Lazy Sunday SciFi Question (With Bonus Links)

Lazy Sunday SciFi Question (With Bonus Links)

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10 Comments on Lazy Sunday SciFi Question (With Bonus Links)

  1. Anna
    January 24, 2010 at 3:55 PM (9 years ago)

    Hm, interesting question. I write mostly dystopian MG, and very often I hear people refer to it as fantasy. It seems like most people think of scifi as being about spaceships and robots. Otherwise, they don’t seem to know where to put it. So maybe dystopian is its own animal. I like the term “speculative fiction” because it’s a nice umbrella term that works for pretty much any kind of fiction that isn’t strict realism. But as for saying that scifi isn’t a big part of YA right now – that doesn’t sound right to me at all.

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    Rebecca Reply:

    I’ve heard the term “speculative fiction” before but never paid much attention to it. So you’d consider that sort of a catch-all, umbrella term for non-realism? Because that sounds like a much better classification to me, then! I still tend to think most dystopias are part of science fiction or have scifi elements, but they don’t *have* to be, so having somewhere else to put them sounds good to my category-obsessed mind.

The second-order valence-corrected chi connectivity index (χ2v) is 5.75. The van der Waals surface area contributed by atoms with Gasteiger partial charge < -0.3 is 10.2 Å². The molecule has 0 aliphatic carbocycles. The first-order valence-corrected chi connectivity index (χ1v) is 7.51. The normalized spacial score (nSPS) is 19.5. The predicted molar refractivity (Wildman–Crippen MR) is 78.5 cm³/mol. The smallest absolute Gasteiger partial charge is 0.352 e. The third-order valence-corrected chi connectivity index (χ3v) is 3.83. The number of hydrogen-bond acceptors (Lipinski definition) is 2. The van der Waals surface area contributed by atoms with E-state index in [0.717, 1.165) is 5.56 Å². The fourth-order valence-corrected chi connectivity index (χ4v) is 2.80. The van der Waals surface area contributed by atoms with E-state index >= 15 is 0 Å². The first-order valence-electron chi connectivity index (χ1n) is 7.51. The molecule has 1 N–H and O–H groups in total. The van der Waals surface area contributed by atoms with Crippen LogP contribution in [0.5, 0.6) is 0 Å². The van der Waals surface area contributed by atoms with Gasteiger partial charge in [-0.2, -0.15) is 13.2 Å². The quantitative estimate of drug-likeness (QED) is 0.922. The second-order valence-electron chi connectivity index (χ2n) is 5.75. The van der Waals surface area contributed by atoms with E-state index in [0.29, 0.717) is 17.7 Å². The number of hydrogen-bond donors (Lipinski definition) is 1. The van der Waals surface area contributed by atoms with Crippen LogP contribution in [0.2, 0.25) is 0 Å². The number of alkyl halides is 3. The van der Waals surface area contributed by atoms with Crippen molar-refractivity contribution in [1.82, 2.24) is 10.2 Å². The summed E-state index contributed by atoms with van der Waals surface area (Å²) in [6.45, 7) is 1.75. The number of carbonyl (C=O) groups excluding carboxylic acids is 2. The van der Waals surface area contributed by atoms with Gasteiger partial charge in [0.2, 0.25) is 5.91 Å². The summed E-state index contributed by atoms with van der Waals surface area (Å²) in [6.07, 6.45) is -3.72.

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  2. Jennifer
    January 24, 2010 at 6:52 PM (9 years ago)

    I’m glad I gave you plenty of thinky thoughts!

    Having read The Hunger Games and Catching Fire at this point, I see how they could be called Sci-Fi — the mockingjays, the hovercrafts, the force fields. But it seemed primarily to be a story about a world where all the natural laws as we know them still apply, a future that could be extrapolated from now. And most of the story was a survival story, more in the vein of “Hatchet” than Star Wars. I tend to think of sci-fin in terms of space and aliens, but also in terms of scientific and/or magical things that aren’t currently possible and don’t seem possible — like time travel, or superpowers. The Hunger Games isn’t set in our world, but it’s a world I can imagine our world becoming, so it seems more… reality-based?

    I like the previous commenter’s “speculative fiction” label as a catchall term; it seems to encompass more than “science fiction” does on its own.

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    Rebecca Reply:

    It doesn’t read at all to me like “Hatchet,” interestingly. Because I see *that* as primarily, like you said, a survival story — but it’s more man vs. elements than man vs. other man who is trying to kill him. (Though in this case “man” is “girl” and also, I might be confusing “Hatchet” with “My Side of the Mountain,” now that I think about it.)